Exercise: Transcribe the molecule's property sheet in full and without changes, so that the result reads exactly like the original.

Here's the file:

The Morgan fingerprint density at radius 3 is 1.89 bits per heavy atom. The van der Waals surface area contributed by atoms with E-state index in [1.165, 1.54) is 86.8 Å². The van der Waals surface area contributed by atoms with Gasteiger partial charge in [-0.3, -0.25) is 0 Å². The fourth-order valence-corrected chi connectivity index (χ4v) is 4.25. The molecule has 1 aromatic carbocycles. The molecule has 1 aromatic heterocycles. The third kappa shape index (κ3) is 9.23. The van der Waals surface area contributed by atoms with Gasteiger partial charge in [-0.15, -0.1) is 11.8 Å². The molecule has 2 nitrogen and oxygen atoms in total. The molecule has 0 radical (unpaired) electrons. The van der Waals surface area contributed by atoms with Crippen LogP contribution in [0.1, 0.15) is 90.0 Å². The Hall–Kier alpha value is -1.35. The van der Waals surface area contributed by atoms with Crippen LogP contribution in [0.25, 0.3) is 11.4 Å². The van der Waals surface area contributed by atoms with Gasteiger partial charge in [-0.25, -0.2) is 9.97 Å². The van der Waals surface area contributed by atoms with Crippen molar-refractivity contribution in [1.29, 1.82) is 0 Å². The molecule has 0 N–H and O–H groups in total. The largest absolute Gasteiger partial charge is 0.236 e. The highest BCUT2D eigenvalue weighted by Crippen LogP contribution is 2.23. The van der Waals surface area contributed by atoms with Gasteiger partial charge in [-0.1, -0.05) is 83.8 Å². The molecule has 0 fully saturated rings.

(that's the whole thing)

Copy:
The Morgan fingerprint density at radius 3 is 1.89 bits per heavy atom. The van der Waals surface area contributed by atoms with E-state index in [1.165, 1.54) is 86.8 Å². The van der Waals surface area contributed by atoms with Gasteiger partial charge in [-0.3, -0.25) is 0 Å². The fourth-order valence-corrected chi connectivity index (χ4v) is 4.25. The molecule has 1 aromatic carbocycles. The molecule has 1 aromatic heterocycles. The third kappa shape index (κ3) is 9.23. The van der Waals surface area contributed by atoms with Gasteiger partial charge in [-0.15, -0.1) is 11.8 Å². The molecule has 2 nitrogen and oxygen atoms in total. The molecule has 0 radical (unpaired) electrons. The van der Waals surface area contributed by atoms with Crippen LogP contribution in [0.1, 0.15) is 90.0 Å². The Hall–Kier alpha value is -1.35. The van der Waals surface area contributed by atoms with Crippen LogP contribution in [0.25, 0.3) is 11.4 Å². The van der Waals surface area contributed by atoms with Gasteiger partial charge in [-0.25, -0.2) is 9.97 Å². The van der Waals surface area contributed by atoms with Crippen molar-refractivity contribution in [1.29, 1.82) is 0 Å². The molecule has 0 N–H and O–H groups in total. The largest absolute Gasteiger partial charge is 0.236 e. The highest BCUT2D eigenvalue weighted by Crippen LogP contribution is 2.23. The van der Waals surface area contributed by atoms with Gasteiger partial charge in [-0.1, -0.05) is 83.8 Å². The molecule has 0 fully saturated rings.